The Turtle Hospital. Rescue, Rehab, Release.

Every Little Bit Counts

Outreach is an important part of theTurtleHospital. It allows us to reach out into the community and bring our education beyond the walls of our facility. There are numerous events and festivals that allow us the opportunities to share the wonders of sea turtles and the importance of their species to our environment.

Just recently, in the month of January, we have been fortunate to participate in three outreach programs. The first was on January 23rd at Stanley Switlik Elementary School where the students were having a science fair. Along for the ride was Fisher, our educational turtle at the hospital. She is a juvenile Loggerhead who is about one and half years old. She is at the hospital as part of our head start program, meaning; she is receiving all the necessary nutrients and vitamins she needs to grow at the rate she should naturally be growing without any interruptions. Once she reaches three years of age, she will be large enough for us to release her and she will have a much better chance of survival.

Fisher the Loggerhead, Educational Ambassador for the Turtle Hospital

The students were all very attentive and interested to learn about Fisher and all the things a sea turtle does. They asked excellent questions and were genuinely interested in all the things that can happen to a sea turtle as they journey through oceans. There was one picture in particular that we show during our outreach programs that truly struck a cord with all the students. It is a picture of numerous pieces of trash that had come from one Loggerhead sea turtle. An impaction as we say at the hospital, where this particular turtle ate all the items in the picture and made the turtle sick. In the picture there are some lollipop sticks, so I asked the students: “How many of you like to eat lollipops?” Just about every head shoots up into the air. Then I ask: “What do you do with your lollipop sticks when you are finished?” All in unions: “Throw it in the trash!” Excellent I tell them, however not everyone seems to be as diligent about their waste as these students. I explain how even trash on the ground here at their school can eventually end up in the ocean and in a sea turtle’s stomach. Frowns all around. I let them know that if they want to help these turtles out, the best thing to do is throw out their trash and recycle what can be recycled. Also, even picking up just one piece of trash can make the world of difference for these sea turtles and our oceans. Every little bit counts, I say. The horn goes off and the next group of students comes around to learn about the amazing world of sea turtles.

Students with Education Specialist Liz and Fisher the loggerhead from the Turtle Hospital

The next outreach was on the 26th of January at theCommunityPark inMarathon. It was Family Fun day and there was music, activities and all sorts of vendors located on the field. Once again, my trusty sidekick Fisher and I were out to promote education on sea turtles. Quite to my joy, there were numerous children there from Stanley Switlick, each one running up to Fisher with their families and shouting “We saw you at our school!” They then proceed to tell their entire family about Fisher and the trials and tribulations that sea turtles can go through. I smile; glad to hear that these children have learned something and that they are so enthusiastic to share this knowledge with their families. The students were also eager to share their knowledge with complete strangers that happened to stop by our tent and explain to them all things that can happen with a sea turtle out in the ocean. One student even explained to a couple about the trash the turtles can eat and that if we all take the time to pick up a piece of trash, it will help. Every little bit counts, I think to myself, giving the boy an appreciative smile.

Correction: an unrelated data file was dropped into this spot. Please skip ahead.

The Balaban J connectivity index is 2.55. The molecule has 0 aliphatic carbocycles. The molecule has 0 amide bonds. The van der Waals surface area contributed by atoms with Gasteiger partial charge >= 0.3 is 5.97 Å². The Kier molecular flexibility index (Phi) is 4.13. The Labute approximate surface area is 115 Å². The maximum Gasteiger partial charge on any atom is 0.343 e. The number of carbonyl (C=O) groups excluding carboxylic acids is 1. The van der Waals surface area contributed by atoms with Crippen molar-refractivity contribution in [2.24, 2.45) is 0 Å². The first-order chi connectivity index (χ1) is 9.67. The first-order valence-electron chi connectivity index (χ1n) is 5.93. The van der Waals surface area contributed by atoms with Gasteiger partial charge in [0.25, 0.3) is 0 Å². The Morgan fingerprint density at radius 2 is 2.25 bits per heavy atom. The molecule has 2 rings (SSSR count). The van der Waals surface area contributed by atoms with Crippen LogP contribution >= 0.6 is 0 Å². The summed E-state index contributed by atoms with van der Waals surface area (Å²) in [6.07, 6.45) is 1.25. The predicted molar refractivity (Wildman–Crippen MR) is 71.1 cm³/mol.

The very next day (January 27th), Fisher and I were headed up to Key Largo to participate in the annual Stone Crab and Seafood Festival. There was a lot going on from vendors to food to music and contests. Fisher once again drew a crowd all day long. No mind that the wind picked, we had a job to do, and that was to educate as many people as possible on the importance of sea turtles and the role they play in our environment. It was a successful day with many questions and various comments about the pictures displayed. Once again, the picture of the trash stunned just about everyone.

Trash found in one loggerhead’s intestines

I said my spiel about trash and the impact it has and what we can do to help these turtles out. As the day drew to a close, I had several children come up to check out Fisher. I noticed this was not their first go-around visiting and smiled at they laughed and talked about Fisher and how ‘cool’ she was. As their families gathered them up for the journey home, one of young boys stooped down to pick something up off the ground. I noticed it was a plastic cup and watched with joy as the boy walked over to the trash and discarded the offensive object. A smile spread across my face as I watched the boy and his family head home from a day of adventure, thinking: Every little bit counts.

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